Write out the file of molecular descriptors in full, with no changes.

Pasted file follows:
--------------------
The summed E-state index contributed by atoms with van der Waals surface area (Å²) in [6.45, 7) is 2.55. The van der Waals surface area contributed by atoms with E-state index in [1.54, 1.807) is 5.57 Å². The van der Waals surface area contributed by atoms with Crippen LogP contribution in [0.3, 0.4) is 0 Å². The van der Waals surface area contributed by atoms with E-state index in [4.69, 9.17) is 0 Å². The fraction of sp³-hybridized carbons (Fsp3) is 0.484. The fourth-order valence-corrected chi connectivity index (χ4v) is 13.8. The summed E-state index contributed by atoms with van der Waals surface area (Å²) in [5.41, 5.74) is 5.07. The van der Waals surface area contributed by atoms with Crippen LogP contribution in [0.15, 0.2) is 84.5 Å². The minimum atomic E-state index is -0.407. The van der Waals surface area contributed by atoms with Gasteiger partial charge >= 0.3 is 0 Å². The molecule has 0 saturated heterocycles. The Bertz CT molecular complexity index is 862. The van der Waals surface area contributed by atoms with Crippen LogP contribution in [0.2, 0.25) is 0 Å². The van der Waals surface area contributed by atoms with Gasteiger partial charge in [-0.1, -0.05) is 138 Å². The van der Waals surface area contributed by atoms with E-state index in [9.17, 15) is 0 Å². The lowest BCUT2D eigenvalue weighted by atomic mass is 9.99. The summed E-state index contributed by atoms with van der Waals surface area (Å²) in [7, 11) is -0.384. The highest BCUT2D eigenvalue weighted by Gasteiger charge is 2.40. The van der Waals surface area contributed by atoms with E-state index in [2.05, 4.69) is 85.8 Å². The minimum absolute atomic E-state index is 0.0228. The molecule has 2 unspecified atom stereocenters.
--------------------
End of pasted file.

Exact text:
The summed E-state index contributed by atoms with van der Waals surface area (Å²) in [6.45, 7) is 2.55. The van der Waals surface area contributed by atoms with E-state index in [1.54, 1.807) is 5.57 Å². The van der Waals surface area contributed by atoms with Crippen LogP contribution in [0.3, 0.4) is 0 Å². The van der Waals surface area contributed by atoms with E-state index in [4.69, 9.17) is 0 Å². The fraction of sp³-hybridized carbons (Fsp3) is 0.484. The fourth-order valence-corrected chi connectivity index (χ4v) is 13.8. The summed E-state index contributed by atoms with van der Waals surface area (Å²) in [5.41, 5.74) is 5.07. The van der Waals surface area contributed by atoms with Crippen LogP contribution in [0.15, 0.2) is 84.5 Å². The minimum atomic E-state index is -0.407. The van der Waals surface area contributed by atoms with Gasteiger partial charge >= 0.3 is 0 Å². The molecule has 0 saturated heterocycles. The Bertz CT molecular complexity index is 862. The van der Waals surface area contributed by atoms with Crippen LogP contribution in [0.2, 0.25) is 0 Å². The van der Waals surface area contributed by atoms with Gasteiger partial charge in [-0.1, -0.05) is 138 Å². The van der Waals surface area contributed by atoms with E-state index in [9.17, 15) is 0 Å². The lowest BCUT2D eigenvalue weighted by atomic mass is 9.99. The summed E-state index contributed by atoms with van der Waals surface area (Å²) in [7, 11) is -0.384. The highest BCUT2D eigenvalue weighted by Gasteiger charge is 2.40. The van der Waals surface area contributed by atoms with E-state index in [2.05, 4.69) is 85.8 Å². The minimum absolute atomic E-state index is 0.0228. The molecule has 2 unspecified atom stereocenters.